Investors Shrug off Upgrade of ConocoPhillips, Send Shares Lower

02/24/2009 12:16 pm EST

Focus: STOCKS

Nick Perry

Equity Options Trader, Schaeffer's Investment Research

A pair of oil giants received some positive broker comments this morning. Deutsche Bank upgraded Exxon Mobil Corp. (XOM) from "hold" to "buy" and boosted ConocoPhillips (COP) from "sell" to "hold." Deutsche Bank said XOM has the lowest break-even oil price of its peers, is expected to generate cash returns in 2009 that are around double the industry average, and will be the only oil company to continue buying back stock. It added that credit default swap prices on XOM imply that it is less likely to go bust than the US government.

Meanwhile, Deutsche Bank said that its COP upgrade was based on valuation after the stock hit its $40 price target. However, the upgrade has failed to boost the shares of COP, as the stock was down more than 2% Monday and has shed roughly 24% since the beginning of 2009. In fact, the security tagged a fresh 52-week low of $38.13 in trading today. The equity has been trapped in a downtrend under its ten- and 20-week moving averages since early July, resulting in a loss of more than 58%.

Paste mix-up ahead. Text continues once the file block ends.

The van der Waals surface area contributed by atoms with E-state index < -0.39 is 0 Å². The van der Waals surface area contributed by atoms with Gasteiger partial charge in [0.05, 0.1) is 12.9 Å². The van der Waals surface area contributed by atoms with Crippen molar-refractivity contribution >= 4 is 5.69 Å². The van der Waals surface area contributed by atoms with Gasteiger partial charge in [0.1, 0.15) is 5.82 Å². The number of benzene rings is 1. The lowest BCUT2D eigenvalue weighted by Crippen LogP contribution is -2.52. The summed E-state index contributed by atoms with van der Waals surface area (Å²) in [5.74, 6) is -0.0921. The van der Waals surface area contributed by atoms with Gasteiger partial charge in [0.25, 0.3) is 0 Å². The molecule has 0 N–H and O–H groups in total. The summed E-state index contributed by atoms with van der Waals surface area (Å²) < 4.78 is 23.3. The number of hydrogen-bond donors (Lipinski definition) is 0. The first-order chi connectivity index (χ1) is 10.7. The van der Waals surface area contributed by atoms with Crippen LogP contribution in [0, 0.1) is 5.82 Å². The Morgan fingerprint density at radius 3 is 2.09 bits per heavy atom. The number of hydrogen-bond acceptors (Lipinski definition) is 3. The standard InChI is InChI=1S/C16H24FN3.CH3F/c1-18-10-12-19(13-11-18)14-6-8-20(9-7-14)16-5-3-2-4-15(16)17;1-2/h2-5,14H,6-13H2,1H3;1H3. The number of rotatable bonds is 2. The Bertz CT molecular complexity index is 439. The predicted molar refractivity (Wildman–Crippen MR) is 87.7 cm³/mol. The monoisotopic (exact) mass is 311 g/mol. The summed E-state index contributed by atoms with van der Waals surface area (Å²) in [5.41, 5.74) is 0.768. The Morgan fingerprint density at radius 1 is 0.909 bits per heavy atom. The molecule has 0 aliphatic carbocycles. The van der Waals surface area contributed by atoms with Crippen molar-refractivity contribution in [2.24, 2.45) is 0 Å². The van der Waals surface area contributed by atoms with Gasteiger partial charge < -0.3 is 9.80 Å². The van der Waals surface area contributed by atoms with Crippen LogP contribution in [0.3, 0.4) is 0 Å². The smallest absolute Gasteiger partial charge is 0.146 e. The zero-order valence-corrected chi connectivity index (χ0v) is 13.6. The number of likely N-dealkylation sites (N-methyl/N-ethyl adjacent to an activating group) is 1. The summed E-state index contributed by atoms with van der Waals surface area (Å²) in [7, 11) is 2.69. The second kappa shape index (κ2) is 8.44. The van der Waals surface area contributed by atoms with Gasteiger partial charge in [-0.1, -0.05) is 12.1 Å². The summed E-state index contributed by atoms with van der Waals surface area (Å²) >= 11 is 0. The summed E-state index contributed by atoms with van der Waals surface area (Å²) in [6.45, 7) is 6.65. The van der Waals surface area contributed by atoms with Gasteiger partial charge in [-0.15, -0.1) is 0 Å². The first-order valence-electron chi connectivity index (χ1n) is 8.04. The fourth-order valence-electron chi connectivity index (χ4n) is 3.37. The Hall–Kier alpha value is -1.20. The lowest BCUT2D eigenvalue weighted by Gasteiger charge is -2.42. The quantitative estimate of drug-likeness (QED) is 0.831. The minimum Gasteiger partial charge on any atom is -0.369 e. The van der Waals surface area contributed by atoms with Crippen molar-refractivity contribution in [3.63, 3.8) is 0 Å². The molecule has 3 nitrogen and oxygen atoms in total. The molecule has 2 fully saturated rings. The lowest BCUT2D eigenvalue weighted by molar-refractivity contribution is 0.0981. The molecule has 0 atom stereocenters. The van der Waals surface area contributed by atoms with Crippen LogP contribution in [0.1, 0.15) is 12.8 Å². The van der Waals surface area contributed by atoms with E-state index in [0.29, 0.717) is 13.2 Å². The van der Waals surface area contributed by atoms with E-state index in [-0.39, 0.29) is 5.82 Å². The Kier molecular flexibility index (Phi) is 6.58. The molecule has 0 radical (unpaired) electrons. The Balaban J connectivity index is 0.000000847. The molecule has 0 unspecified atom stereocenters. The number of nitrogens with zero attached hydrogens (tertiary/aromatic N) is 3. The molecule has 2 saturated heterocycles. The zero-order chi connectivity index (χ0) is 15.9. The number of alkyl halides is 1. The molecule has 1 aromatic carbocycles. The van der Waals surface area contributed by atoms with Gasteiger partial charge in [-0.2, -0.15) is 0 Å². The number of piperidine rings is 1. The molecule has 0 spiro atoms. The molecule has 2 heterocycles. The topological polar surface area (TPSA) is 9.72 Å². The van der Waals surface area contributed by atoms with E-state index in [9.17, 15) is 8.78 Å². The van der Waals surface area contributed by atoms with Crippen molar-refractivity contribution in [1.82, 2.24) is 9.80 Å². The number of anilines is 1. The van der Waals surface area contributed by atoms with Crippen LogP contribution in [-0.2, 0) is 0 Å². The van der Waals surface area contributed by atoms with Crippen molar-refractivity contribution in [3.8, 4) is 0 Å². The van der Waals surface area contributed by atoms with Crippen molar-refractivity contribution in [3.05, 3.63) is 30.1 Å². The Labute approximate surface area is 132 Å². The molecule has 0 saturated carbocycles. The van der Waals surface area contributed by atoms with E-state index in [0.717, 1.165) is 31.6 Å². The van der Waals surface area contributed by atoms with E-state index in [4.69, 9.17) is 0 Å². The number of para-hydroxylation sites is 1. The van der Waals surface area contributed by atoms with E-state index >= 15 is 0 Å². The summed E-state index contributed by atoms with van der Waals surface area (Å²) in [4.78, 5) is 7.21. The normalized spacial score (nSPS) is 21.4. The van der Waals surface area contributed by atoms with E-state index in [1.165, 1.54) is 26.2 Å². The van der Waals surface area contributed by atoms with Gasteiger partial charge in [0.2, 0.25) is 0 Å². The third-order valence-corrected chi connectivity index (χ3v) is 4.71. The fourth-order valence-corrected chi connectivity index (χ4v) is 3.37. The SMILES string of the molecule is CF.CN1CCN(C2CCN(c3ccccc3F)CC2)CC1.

Despite COP's lackluster performance, we continue to see heavy optimism surrounding the stock. During the past ten trading sessions, the International Securities Exchange has reported 3.3 calls purchased to open for every put purchased to open. This put/call ratio is higher than 96% of those taken during the past 52 weeks, pointing to growing optimism among options players.

Digging into the stock's front-month open interest configuration, we find that peak call open interest resides at the out-of-the-money March 50 call, with more than 15,600 contracts. Meanwhile, peak March put open interest sits at the in-the-money 40 strike with fewer than 7,100 contracts. This preference for calls indicates that expectations are riding high for the shares.

Checking in on Wall Street, we find that six of the nine analysts following COP rate it a "buy" or better, according to Zacks. This bullish configuration leaves the shares vulnerable to potential downgrades should the shares continue to underperform.

By Nick Perry of Schaeffer’s Trading Floor Blog

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